Mandate or no mandate?

This is why conservatives were so adamant about claiming a mandate in 1980 and in 2004 – they understood its critical connection to policy. This is also why Establishment voices are so adamant about downplaying a mandate today – because the empirical data from the election suggests that 2008 provided an overwhelmingly anti-Establishment mandate on everything from financial regulation, to trade, to health care to the Iraq War. If that mandate is permitted to be recognized, acknowledged and appreciated in the public debate, it might force significant policy change on those issues.

How Obama won? No idea, this is a center right country.

Senator Obama, who has the most liberal voting record of any current US senator, is well to the left, according to all polls, of most Americans. He is surging toward the unusual feat of being elected even though most of his countrymen are ideologically closer to his chief opponent.

Sarcastic response to the country being center right:

This, naturally, is very good news for the Republicans, according to many pundits. It proves once again that America remains a “center-right” nation.

“This country is still very much a center-right country” and “The public remains as skeptical about federal activism and social liberalism as they have been for years”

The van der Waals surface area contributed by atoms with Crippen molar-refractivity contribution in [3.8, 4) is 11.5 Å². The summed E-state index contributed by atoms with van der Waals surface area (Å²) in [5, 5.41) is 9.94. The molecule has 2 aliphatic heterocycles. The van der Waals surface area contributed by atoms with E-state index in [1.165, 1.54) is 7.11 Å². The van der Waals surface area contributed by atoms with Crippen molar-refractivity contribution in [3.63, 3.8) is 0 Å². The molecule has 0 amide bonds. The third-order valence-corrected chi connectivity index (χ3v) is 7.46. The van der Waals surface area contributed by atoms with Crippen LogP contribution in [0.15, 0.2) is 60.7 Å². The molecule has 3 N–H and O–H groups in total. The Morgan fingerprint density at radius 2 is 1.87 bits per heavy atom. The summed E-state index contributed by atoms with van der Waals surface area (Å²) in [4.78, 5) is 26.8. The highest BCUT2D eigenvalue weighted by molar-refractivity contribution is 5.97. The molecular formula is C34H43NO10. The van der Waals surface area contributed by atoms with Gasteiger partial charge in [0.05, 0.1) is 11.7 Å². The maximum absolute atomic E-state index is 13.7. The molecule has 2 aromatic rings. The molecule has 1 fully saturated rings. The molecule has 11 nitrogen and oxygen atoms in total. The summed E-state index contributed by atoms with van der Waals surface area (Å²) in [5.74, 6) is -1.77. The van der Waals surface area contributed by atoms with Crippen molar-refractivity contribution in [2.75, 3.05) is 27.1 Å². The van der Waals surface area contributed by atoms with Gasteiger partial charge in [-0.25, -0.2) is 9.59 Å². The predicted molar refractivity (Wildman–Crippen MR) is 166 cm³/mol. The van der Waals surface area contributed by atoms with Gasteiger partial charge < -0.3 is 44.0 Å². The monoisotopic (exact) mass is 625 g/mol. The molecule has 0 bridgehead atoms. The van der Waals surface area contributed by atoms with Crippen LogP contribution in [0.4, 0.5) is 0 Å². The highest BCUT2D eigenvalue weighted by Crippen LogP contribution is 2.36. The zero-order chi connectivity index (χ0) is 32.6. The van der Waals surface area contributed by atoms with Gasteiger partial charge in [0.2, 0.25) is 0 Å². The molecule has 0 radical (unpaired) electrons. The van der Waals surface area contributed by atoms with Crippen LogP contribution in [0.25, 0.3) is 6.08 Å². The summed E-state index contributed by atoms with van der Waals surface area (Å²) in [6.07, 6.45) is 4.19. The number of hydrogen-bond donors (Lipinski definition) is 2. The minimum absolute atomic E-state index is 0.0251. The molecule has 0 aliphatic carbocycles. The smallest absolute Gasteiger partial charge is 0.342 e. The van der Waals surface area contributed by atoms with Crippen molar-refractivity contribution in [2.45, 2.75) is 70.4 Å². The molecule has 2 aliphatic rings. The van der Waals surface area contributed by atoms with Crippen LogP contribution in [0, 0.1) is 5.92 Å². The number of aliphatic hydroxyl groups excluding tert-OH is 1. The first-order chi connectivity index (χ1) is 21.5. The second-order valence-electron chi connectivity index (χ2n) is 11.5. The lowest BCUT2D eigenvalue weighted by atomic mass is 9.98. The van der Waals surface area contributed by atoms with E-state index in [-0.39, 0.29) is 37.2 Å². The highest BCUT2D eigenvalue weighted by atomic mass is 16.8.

But not everyone on, on the right or otherwise, contends that the nation is center right.

I think we are near a point at which America joins the rest of the west as a center-left society.


He’s carved out a mandate to take America at least some distance in a leftward direction, and he has left the conservative opposition demoralized, disorganized, and arguably self-destructing.

So is it a center-right country? Well, no.

They want some government action to solve some of these problems.

Nobody is sure what lies ahead.

Here we are – we, the people in Grant Park; we, the people of the United States; we, the people of the world. Here we are, and none of – not even and especially the man on the stage, the man just elected to be the 44th president – can be sure of what lies ahead.